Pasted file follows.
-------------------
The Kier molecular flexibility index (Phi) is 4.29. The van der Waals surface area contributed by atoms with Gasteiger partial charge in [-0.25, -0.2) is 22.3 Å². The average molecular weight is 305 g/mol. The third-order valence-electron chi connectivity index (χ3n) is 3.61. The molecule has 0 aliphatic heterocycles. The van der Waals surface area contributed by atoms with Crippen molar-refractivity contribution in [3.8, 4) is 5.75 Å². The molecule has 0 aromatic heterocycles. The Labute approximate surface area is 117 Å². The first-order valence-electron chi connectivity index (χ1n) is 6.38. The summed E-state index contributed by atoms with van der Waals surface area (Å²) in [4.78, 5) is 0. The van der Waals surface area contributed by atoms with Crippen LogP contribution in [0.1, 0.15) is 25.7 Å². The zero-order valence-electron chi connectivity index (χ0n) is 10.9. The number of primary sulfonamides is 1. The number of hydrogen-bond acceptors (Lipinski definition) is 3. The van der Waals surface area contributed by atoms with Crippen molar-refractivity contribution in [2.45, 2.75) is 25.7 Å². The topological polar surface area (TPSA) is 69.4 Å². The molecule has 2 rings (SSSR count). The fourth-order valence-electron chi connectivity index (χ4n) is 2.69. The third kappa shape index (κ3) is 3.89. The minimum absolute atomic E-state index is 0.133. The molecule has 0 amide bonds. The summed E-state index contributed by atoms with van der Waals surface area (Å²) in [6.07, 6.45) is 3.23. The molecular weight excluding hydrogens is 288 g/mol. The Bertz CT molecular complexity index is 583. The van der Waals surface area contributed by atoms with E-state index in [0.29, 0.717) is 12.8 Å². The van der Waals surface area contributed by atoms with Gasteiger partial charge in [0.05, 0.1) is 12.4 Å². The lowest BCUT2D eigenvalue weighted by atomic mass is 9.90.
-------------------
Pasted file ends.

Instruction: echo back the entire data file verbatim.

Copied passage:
The Kier molecular flexibility index (Phi) is 4.29. The van der Waals surface area contributed by atoms with Gasteiger partial charge in [-0.25, -0.2) is 22.3 Å². The average molecular weight is 305 g/mol. The third-order valence-electron chi connectivity index (χ3n) is 3.61. The molecule has 0 aliphatic heterocycles. The van der Waals surface area contributed by atoms with Crippen molar-refractivity contribution in [3.8, 4) is 5.75 Å². The molecule has 0 aromatic heterocycles. The Labute approximate surface area is 117 Å². The first-order valence-electron chi connectivity index (χ1n) is 6.38. The summed E-state index contributed by atoms with van der Waals surface area (Å²) in [4.78, 5) is 0. The van der Waals surface area contributed by atoms with Crippen LogP contribution in [0.1, 0.15) is 25.7 Å². The zero-order valence-electron chi connectivity index (χ0n) is 10.9. The number of primary sulfonamides is 1. The number of hydrogen-bond acceptors (Lipinski definition) is 3. The van der Waals surface area contributed by atoms with Crippen molar-refractivity contribution in [2.45, 2.75) is 25.7 Å². The topological polar surface area (TPSA) is 69.4 Å². The molecule has 2 rings (SSSR count). The fourth-order valence-electron chi connectivity index (χ4n) is 2.69. The third kappa shape index (κ3) is 3.89. The minimum absolute atomic E-state index is 0.133. The molecule has 0 amide bonds. The summed E-state index contributed by atoms with van der Waals surface area (Å²) in [6.07, 6.45) is 3.23. The molecular weight excluding hydrogens is 288 g/mol. The Bertz CT molecular complexity index is 583. The van der Waals surface area contributed by atoms with E-state index in [0.29, 0.717) is 12.8 Å². The van der Waals surface area contributed by atoms with Gasteiger partial charge in [0.05, 0.1) is 12.4 Å². The lowest BCUT2D eigenvalue weighted by atomic mass is 9.90.